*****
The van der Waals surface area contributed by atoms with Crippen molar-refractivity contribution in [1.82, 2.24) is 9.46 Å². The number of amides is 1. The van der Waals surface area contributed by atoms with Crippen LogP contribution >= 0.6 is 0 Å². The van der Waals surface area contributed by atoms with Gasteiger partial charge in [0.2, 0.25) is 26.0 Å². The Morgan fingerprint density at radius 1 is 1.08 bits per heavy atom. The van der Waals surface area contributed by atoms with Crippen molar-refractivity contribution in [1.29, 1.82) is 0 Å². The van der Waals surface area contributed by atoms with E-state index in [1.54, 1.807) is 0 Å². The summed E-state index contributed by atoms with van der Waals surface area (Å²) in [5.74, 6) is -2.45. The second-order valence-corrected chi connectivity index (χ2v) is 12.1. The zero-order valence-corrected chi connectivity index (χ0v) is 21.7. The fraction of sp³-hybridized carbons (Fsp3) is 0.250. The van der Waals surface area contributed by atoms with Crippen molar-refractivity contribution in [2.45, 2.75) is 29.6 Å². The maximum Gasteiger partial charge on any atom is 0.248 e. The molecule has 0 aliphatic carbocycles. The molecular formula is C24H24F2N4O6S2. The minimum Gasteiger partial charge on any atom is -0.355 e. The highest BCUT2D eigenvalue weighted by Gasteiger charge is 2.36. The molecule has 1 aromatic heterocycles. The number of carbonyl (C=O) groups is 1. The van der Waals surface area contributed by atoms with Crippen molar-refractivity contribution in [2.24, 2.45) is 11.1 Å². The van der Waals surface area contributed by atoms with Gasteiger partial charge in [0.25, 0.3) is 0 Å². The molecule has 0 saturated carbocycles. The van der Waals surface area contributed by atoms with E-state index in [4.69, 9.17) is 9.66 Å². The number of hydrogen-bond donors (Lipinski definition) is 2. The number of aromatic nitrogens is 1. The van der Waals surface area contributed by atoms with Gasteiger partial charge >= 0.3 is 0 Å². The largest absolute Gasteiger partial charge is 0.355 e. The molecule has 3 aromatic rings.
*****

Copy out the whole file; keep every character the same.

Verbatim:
The van der Waals surface area contributed by atoms with Crippen molar-refractivity contribution in [1.82, 2.24) is 9.46 Å². The number of amides is 1. The van der Waals surface area contributed by atoms with Crippen LogP contribution >= 0.6 is 0 Å². The van der Waals surface area contributed by atoms with Gasteiger partial charge in [0.2, 0.25) is 26.0 Å². The Morgan fingerprint density at radius 1 is 1.08 bits per heavy atom. The van der Waals surface area contributed by atoms with Crippen molar-refractivity contribution in [1.29, 1.82) is 0 Å². The van der Waals surface area contributed by atoms with E-state index in [1.54, 1.807) is 0 Å². The summed E-state index contributed by atoms with van der Waals surface area (Å²) in [5.74, 6) is -2.45. The second-order valence-corrected chi connectivity index (χ2v) is 12.1. The zero-order valence-corrected chi connectivity index (χ0v) is 21.7. The fraction of sp³-hybridized carbons (Fsp3) is 0.250. The van der Waals surface area contributed by atoms with Crippen molar-refractivity contribution in [2.45, 2.75) is 29.6 Å². The maximum Gasteiger partial charge on any atom is 0.248 e. The molecule has 0 aliphatic carbocycles. The molecular formula is C24H24F2N4O6S2. The minimum Gasteiger partial charge on any atom is -0.355 e. The highest BCUT2D eigenvalue weighted by Gasteiger charge is 2.36. The molecule has 1 aromatic heterocycles. The number of carbonyl (C=O) groups is 1. The van der Waals surface area contributed by atoms with Crippen molar-refractivity contribution in [2.24, 2.45) is 11.1 Å². The van der Waals surface area contributed by atoms with Gasteiger partial charge in [0.25, 0.3) is 0 Å². The molecule has 0 saturated carbocycles. The van der Waals surface area contributed by atoms with E-state index in [4.69, 9.17) is 9.66 Å². The number of hydrogen-bond donors (Lipinski definition) is 2. The number of aromatic nitrogens is 1. The van der Waals surface area contributed by atoms with Gasteiger partial charge >= 0.3 is 0 Å². The largest absolute Gasteiger partial charge is 0.355 e. The molecule has 3 aromatic rings.